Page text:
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Northwest Coast Dugout Canoes

Early Watercraft in Pacific North America

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Northwest Coast Dugout Canoes

Haisla canoe, Historic period, UBC Museum of Anthropology, Vancouver

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Dugout canoes were among the most important elements of Northwest Coast subsistence beginning very early. Archaeologists propose that watercraft existed along the Northwest Coast as early as 5000 B.P., if not earlier. Deepwater fish and marine mammal remains recovered in middens on Vancouver Island have been proposed as evidence for the existence of open sea watercraft. Other indirect evidence for the use of ocean-going canoes by about 3500 B.P. consisted in the presence of dentalium shells, dating around 3500 B.P., whose collection requires open sea navigation.

Canoes were traditionally carved out ('dug out') from whole red cedar or spruce logs, and were often decorated with images of marine animals, sea monsters or the crests of the owner. Several members of the historical Northwest Coast population excelled in carving canoes, many of which are considered art masterpieces. Examples of cedar canoes, probably used for whaling and/or war expeditions were recovered at Ozette.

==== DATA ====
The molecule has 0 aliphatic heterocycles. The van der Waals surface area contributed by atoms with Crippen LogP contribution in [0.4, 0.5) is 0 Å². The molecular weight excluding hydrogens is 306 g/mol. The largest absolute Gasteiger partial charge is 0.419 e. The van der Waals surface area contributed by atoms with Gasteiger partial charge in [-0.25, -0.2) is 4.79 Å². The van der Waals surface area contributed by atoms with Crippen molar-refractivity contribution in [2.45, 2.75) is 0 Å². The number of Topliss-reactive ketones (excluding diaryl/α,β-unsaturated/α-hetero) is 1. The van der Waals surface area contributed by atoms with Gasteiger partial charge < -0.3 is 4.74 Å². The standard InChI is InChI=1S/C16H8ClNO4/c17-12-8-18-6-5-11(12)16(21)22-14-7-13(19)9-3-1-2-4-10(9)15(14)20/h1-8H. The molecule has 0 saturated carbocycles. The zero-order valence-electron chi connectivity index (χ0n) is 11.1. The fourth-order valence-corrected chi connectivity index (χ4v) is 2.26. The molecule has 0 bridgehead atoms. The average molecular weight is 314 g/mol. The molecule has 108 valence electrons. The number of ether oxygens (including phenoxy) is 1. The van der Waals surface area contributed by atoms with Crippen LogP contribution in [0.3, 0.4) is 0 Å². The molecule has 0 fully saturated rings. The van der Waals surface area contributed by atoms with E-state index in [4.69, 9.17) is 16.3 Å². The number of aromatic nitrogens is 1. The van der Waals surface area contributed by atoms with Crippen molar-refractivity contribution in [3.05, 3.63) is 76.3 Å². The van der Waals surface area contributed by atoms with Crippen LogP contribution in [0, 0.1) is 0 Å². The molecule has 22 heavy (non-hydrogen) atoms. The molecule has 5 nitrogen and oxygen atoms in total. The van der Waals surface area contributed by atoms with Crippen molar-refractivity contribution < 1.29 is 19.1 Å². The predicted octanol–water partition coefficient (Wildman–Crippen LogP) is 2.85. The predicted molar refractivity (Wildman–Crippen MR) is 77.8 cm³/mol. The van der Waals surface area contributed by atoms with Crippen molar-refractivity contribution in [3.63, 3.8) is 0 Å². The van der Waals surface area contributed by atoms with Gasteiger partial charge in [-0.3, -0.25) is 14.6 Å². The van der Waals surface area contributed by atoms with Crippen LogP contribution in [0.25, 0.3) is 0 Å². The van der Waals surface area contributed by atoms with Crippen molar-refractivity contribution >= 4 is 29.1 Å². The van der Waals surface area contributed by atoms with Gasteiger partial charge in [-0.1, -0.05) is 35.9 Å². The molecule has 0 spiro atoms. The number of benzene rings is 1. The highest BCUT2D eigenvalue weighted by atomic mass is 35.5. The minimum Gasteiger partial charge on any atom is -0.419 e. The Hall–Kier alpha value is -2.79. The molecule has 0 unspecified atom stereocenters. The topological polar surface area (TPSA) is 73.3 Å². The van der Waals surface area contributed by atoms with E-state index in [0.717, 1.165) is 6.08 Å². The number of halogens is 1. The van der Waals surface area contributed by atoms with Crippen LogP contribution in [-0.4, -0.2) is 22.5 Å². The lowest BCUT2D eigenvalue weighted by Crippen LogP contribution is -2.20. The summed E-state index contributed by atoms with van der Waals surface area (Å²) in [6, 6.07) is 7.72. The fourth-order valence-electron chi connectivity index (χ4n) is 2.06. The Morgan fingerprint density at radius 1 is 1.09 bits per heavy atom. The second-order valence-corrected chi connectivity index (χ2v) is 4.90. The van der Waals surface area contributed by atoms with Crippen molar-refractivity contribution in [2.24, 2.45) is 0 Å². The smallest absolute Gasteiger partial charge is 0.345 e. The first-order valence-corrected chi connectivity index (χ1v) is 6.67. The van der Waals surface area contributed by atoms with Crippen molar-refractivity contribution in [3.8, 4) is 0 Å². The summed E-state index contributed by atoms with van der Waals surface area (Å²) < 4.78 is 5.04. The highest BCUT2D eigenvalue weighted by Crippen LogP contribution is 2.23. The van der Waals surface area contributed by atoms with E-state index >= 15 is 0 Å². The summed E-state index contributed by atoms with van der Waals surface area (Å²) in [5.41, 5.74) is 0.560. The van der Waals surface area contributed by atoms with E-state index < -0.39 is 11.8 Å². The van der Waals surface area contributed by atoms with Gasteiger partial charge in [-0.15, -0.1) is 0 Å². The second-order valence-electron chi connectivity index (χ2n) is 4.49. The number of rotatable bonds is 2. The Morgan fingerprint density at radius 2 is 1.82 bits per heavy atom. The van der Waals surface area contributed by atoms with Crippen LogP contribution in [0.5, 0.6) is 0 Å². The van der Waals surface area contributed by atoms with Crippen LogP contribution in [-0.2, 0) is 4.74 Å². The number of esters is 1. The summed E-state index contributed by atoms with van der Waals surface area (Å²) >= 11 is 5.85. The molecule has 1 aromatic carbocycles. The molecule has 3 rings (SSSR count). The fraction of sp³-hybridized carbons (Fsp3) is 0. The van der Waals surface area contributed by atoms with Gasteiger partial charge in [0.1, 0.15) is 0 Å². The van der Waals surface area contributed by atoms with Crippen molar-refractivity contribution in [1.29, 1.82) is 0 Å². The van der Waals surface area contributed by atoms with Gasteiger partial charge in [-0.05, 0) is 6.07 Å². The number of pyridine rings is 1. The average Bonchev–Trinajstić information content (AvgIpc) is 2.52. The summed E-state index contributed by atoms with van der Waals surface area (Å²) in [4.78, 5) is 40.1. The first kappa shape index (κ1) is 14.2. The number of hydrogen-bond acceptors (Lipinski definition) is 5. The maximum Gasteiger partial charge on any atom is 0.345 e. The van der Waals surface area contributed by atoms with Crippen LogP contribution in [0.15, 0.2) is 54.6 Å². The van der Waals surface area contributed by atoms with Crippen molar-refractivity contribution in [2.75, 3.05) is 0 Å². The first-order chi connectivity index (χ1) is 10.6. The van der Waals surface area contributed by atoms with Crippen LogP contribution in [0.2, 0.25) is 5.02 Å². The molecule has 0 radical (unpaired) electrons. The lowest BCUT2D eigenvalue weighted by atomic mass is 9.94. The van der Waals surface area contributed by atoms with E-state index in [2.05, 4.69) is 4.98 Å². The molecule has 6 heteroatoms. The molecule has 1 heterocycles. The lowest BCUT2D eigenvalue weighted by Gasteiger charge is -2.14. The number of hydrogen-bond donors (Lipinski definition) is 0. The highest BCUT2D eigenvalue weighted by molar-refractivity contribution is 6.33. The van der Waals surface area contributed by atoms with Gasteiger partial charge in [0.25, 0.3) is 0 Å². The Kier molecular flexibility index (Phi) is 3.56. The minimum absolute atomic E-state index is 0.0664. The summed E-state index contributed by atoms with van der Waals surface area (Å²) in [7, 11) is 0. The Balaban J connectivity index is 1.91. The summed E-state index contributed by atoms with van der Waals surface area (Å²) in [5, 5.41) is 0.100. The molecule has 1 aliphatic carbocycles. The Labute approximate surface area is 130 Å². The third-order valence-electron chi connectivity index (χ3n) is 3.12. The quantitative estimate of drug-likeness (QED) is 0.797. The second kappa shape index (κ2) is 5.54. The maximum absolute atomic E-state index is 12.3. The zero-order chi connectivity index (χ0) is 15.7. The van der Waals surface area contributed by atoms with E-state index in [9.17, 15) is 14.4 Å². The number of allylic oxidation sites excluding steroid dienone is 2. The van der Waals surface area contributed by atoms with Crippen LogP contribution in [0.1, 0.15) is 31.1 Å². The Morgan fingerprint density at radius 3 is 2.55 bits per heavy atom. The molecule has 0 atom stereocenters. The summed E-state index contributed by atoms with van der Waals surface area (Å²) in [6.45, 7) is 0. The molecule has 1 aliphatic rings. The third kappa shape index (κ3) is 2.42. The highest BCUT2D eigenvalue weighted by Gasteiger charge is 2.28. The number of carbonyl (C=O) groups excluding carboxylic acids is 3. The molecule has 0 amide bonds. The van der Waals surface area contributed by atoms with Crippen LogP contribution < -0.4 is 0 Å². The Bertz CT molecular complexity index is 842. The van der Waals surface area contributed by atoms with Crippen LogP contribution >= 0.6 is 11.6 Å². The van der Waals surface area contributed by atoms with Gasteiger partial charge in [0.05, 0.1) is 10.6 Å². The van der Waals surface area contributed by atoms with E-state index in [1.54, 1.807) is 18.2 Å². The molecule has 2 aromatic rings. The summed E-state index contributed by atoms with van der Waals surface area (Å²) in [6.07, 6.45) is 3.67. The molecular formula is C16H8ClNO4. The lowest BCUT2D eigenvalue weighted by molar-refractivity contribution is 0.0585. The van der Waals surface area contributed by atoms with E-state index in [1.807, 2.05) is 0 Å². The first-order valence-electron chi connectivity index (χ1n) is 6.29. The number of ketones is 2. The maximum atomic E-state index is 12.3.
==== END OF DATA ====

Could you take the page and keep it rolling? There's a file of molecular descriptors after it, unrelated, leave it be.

Archaeologists suggest that large canoes, however, were probably used to transport large amounts of food and items, in addition to fishing. Salmon, one of the basic resources among Northwest Coast people, was in fact caught in rivers through nets and weirs and then transported via canoes to the settlements.

Dugout Canoe Use

Different types of canoes existed for different sea conditions along the coast and different activities, such as whale hunting, warfare, trade expeditions, food transportation and house moving. Northwest Coast people, in fact, used to transport their household, belonging and stores from one settlement to another as part of their year-round moves.

Finally, in the prehistoric and modern periods, canoes were also markers of social prestige and economic power for Northwest Coast societies. Only a few affluent members of the community could have afforded the equipment and crew of a whaling expedition, and ocean navigation included a fair amount of symbolic leadership and specific knowledge.

Sources

This glossary entry is a part of the About.com guide to the American Northwest Coast , and the Dictionary of Archaeology.

Ames Kenneth M. and Herbert D.G. Maschner, 1999, Peoples of the Northwest Coast. Their Archaeology and Prehistory, Thames and Hudson, London

Arnold, Jeanne E., 1995, Transportation Innovation and Social Complexity among Maritime Hunter-Gatherer Societies, American Anthropologist, 97 (4), pp, 733-747

Browman, David L., and David A. Munsell, 1969, Columbia Plateau Prehistory: Cultural Development and Impinging Influences, American Antiquity, Vol. 34, No. 3, pp. 249-264.

 

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